Goerings Book Store, Gainesville Fla., which had posted its own obituary last month on the shop's website, closed during the first week of February. "Most people would agree, at least until the last few years, a community such as Gainesville ought to be able to support a serious independent bookstore," co-owner Tom Rider told the Sun.
In the obituary, he wrote that it had "become obvious at this point that an independent trade book store like Goerings Book Store was no longer possible in the Gainesville market. But, hey, we survived for thirty-eight years by meeting adverse market situations and by having wonderful, loyal customers." Rider will maintain the Goerings website as a virtual bookstore and will continue to post book reviews and commentary.
"We share many of the same customers," said Anne Haisley, co-owner of Books Inc., Gainesville, which she and her husband have put up for sale. "The customers come here, and they moan about their loss, and they just beg us to not close, to stay here for them."
"I have been shocked and overwhelmed by the response and feel like it is now completely out of my control," Eric Wakefield, owner of Golden Bough Bookstore, Macon, Ga., told Macon.com, which reported that since buying the bookshop two years ago, he has "made a home for the people who look to the outskirts of pop culture for their entertainment. Wakefield just needed a way to get those people into the bookstore. That's when he started offering free live music on Tuesday nights."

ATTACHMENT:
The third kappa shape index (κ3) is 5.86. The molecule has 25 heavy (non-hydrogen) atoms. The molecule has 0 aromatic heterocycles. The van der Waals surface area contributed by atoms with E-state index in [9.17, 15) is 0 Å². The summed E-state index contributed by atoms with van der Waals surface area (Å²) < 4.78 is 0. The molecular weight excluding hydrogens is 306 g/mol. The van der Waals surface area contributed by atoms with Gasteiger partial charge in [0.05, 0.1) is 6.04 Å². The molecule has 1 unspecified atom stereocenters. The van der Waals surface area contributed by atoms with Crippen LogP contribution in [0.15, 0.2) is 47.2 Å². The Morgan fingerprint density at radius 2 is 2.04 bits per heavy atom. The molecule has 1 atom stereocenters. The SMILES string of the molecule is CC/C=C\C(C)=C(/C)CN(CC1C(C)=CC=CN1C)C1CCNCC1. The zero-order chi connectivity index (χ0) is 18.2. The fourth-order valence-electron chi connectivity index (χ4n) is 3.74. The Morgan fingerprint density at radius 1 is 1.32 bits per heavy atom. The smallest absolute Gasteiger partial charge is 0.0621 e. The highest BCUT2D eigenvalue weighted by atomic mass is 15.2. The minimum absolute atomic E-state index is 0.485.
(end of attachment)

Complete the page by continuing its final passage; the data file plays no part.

Burien Books, a 50-year-old Seattle institution, is on the market. Longtime owner Virginia Pearce died late last year and her nephew, Joe Wisen, is now looking for a buyer, the Highline Times reported.
"We are actively trying to sell it and if it doesn't sell quickly we will have to close it down," he said. "It has some value to it, in that everyone knows where it is."
The Electronic Frontier Foundation offered readers a checklist called "Digital Books and Your Rights," noting that "as new digital book tools and services roll out, we need to be able to evaluate not only the cool features they offer, but also whether they extend (or hamper) our rights and expectations. The over-arching question: Are digital books as good or better than physical books at protecting you and your rights as a reader?
If you've been wondering about the 250 most-borrowed books at libraries in the U.K. from July, 2008 to June, 2009, have we got a chart for you. The Guardian reported that the top three authors overall were Americans James Patterson, Nora Roberts and Danielle Steel. The top 10 books on the list:
- Sail by James Patterson
- No Time for Goodbye by Linwood Barclay
- 7th Heaven by James Patterson with Maxine Paetro
- You've Been Warned by James Patterson and Howard Roughan
- The Outcast by Sadie Jones
- Nothing to Lose by Lee Child
- The Front by Patricia Cornwell
- Hold Tight by Harlan Coben
- The Appeal by John Grisham
- Friday Nights by Joanna Trollope
Book trailer of the day: The Money Book for Freelancers, Part-Timers,
and the Self-Employed: The Only Personal Finance Book for People with
Not-So-Regular Jobs by Joseph D'Agnese and Denise Kiernan (Three Rivers
Kevin Hamric has joined the News Group as v-p of book operations. He
was formerly v-p of sales and marketing at Quayside Publishing Group
and, earlier, was sales director at the Taunton Press
ReadHowYouWant is partnering with Independent Publishers Group and IPG Digital to create accessible formats of the group's bestselling titles. ReadHowYouWant's conversion technology will repurpose the books into alternative formats, including large print, braille, e-books, synthesized audio MP3 and DAISY--a talking book format that produces audio along with the written text.